Since the start of August, clean energy stocks QuantumScape (QS -0.48%) and ChargePoint Holdings (CHPT 2.55%) are both up about 15%. Shares of hydrogen fuel cell maker Bloom Energy (BE 7.13%) have soared more than 30% in that time. Those returns were much higher going into this week, however. As of early Friday trading, these stocks were all down about 15% this week, according to data provided by S&P Global Market Intelligence.
These and other renewable energy stocks got a big boost in recent weeks after the U.S. Senate passed the Inflation Reduction Act (IRA), virtually assuring its passage in the House and its ultimately becoming law. That all came to fruition this week after President Biden did, in fact, make it a law that will invest more than $300 billion in clean energy. The stocks dropped this week, however, for several reasons.
The sweeping bill comes with various requirements for incentive funding, and investors are starting to parse those details. Bloom Energy dropped for its own company-specific reason, too. Management took advantage of the recent rise in the shares to issue new shares and raise more than $330 million in new capital.
QuantumScape has been making progress on its solid-state battery technology that could be a significant improvement for electric vehicles. It recently said it has successfully developed its first prototype 24-layer battery cell, which is a type of cell that could be commercialized. But while it still expects to have its pre-pilot production line in operation in 2023, the company likely won't see the start of commercial production until 2025.
The IRA could still be a tailwind for QuantumScape, as it should be for the EV sector overall. But there are also myriad requirements for some of the incentives. That includes price caps on the list prices of new electric cars, trucks, and SUVs for consumers to receive a $7,500 tax credit. It is also required for the production of batteries and components that some amount be processed in the U.S. or countries with which the U.S. has free trade agreements. That amount will increase for newer EV models as they are launched.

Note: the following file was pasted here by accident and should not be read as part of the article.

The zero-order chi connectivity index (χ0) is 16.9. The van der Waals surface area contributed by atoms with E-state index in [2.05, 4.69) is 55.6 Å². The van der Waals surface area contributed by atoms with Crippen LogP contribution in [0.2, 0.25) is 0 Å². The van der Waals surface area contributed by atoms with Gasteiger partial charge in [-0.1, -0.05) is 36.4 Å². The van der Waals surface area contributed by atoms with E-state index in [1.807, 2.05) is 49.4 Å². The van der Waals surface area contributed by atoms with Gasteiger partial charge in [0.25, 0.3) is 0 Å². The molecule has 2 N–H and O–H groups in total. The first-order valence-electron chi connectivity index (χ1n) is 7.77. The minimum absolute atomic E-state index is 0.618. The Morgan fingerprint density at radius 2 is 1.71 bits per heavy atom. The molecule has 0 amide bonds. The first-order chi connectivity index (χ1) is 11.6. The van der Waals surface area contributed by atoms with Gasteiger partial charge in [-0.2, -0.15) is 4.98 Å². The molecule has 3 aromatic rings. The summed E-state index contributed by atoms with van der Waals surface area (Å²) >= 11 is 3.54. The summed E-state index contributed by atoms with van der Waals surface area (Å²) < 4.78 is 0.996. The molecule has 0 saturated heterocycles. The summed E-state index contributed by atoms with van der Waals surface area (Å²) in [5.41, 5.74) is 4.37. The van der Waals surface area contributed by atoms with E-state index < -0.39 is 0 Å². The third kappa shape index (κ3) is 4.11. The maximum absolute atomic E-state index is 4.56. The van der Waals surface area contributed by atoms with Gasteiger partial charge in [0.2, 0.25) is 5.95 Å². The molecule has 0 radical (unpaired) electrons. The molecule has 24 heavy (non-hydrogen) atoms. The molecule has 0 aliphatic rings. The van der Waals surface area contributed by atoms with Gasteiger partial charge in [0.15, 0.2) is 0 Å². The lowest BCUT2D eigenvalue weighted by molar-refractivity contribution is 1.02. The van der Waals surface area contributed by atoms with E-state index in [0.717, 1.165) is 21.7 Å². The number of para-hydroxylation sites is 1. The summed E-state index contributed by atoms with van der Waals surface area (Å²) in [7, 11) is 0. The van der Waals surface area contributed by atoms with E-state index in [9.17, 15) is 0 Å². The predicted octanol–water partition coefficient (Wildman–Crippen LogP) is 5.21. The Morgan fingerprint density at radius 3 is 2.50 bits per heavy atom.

The bottom line is that any boost for companies in the EV sector will take some time to be realized. After the sharp increase in the stocks from the initial excitement over the news that the legislation had enough support to pass, some investors are taking profits for now.
Bloom Energy investors are also reacting to the dilution that will occur from the new share sales. The pricing for that offering has been announced at $26 per share. So it makes sense that the stock would drop to near that level, too.
For long-term investors, the IRA should have positive consequences. Boosting EV sales helps not only manufacturers and suppliers but also the charging station network companies like ChargePoint. That help is still far away, however, helping to explain the drops in these stocks this week.